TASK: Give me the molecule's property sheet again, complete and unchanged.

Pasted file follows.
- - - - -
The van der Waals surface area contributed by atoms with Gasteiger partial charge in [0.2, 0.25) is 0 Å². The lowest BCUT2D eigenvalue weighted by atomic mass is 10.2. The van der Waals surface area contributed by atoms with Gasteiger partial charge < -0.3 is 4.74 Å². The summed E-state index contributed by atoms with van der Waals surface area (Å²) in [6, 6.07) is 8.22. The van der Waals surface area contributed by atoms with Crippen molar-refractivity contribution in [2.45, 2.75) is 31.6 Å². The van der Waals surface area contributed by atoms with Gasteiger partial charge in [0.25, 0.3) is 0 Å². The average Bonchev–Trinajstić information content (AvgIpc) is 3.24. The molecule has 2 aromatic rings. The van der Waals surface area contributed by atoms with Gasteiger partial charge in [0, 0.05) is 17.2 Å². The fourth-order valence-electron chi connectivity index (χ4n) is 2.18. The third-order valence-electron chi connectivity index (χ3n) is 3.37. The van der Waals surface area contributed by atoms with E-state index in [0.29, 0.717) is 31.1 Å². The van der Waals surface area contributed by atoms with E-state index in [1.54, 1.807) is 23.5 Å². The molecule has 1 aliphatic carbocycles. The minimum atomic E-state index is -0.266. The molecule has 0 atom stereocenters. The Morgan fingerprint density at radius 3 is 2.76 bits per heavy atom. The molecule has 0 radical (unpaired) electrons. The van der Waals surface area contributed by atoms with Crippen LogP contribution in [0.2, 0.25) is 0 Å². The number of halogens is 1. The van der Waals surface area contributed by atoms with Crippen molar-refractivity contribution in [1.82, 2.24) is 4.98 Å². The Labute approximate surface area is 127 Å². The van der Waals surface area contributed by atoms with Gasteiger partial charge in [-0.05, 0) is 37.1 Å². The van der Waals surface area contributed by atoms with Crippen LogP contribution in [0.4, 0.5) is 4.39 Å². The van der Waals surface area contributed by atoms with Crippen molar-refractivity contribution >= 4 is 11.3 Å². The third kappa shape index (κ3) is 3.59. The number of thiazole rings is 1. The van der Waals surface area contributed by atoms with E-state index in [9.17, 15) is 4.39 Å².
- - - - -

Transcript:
The van der Waals surface area contributed by atoms with Gasteiger partial charge in [0.2, 0.25) is 0 Å². The lowest BCUT2D eigenvalue weighted by atomic mass is 10.2. The van der Waals surface area contributed by atoms with Gasteiger partial charge < -0.3 is 4.74 Å². The summed E-state index contributed by atoms with van der Waals surface area (Å²) in [6, 6.07) is 8.22. The van der Waals surface area contributed by atoms with Crippen molar-refractivity contribution in [2.45, 2.75) is 31.6 Å². The van der Waals surface area contributed by atoms with Gasteiger partial charge in [0.25, 0.3) is 0 Å². The average Bonchev–Trinajstić information content (AvgIpc) is 3.24. The molecule has 2 aromatic rings. The van der Waals surface area contributed by atoms with Gasteiger partial charge in [0, 0.05) is 17.2 Å². The fourth-order valence-electron chi connectivity index (χ4n) is 2.18. The third-order valence-electron chi connectivity index (χ3n) is 3.37. The van der Waals surface area contributed by atoms with E-state index in [0.29, 0.717) is 31.1 Å². The van der Waals surface area contributed by atoms with E-state index in [1.54, 1.807) is 23.5 Å². The molecule has 1 aliphatic carbocycles. The minimum atomic E-state index is -0.266. The molecule has 0 atom stereocenters. The Morgan fingerprint density at radius 3 is 2.76 bits per heavy atom. The molecule has 0 radical (unpaired) electrons. The van der Waals surface area contributed by atoms with Crippen LogP contribution in [0.2, 0.25) is 0 Å². The number of halogens is 1. The van der Waals surface area contributed by atoms with Crippen molar-refractivity contribution in [1.82, 2.24) is 4.98 Å². The Labute approximate surface area is 127 Å². The van der Waals surface area contributed by atoms with Gasteiger partial charge in [-0.05, 0) is 37.1 Å². The van der Waals surface area contributed by atoms with Crippen LogP contribution in [0.4, 0.5) is 4.39 Å². The van der Waals surface area contributed by atoms with Crippen molar-refractivity contribution >= 4 is 11.3 Å². The third kappa shape index (κ3) is 3.59. The number of thiazole rings is 1. The van der Waals surface area contributed by atoms with E-state index in [9.17, 15) is 4.39 Å².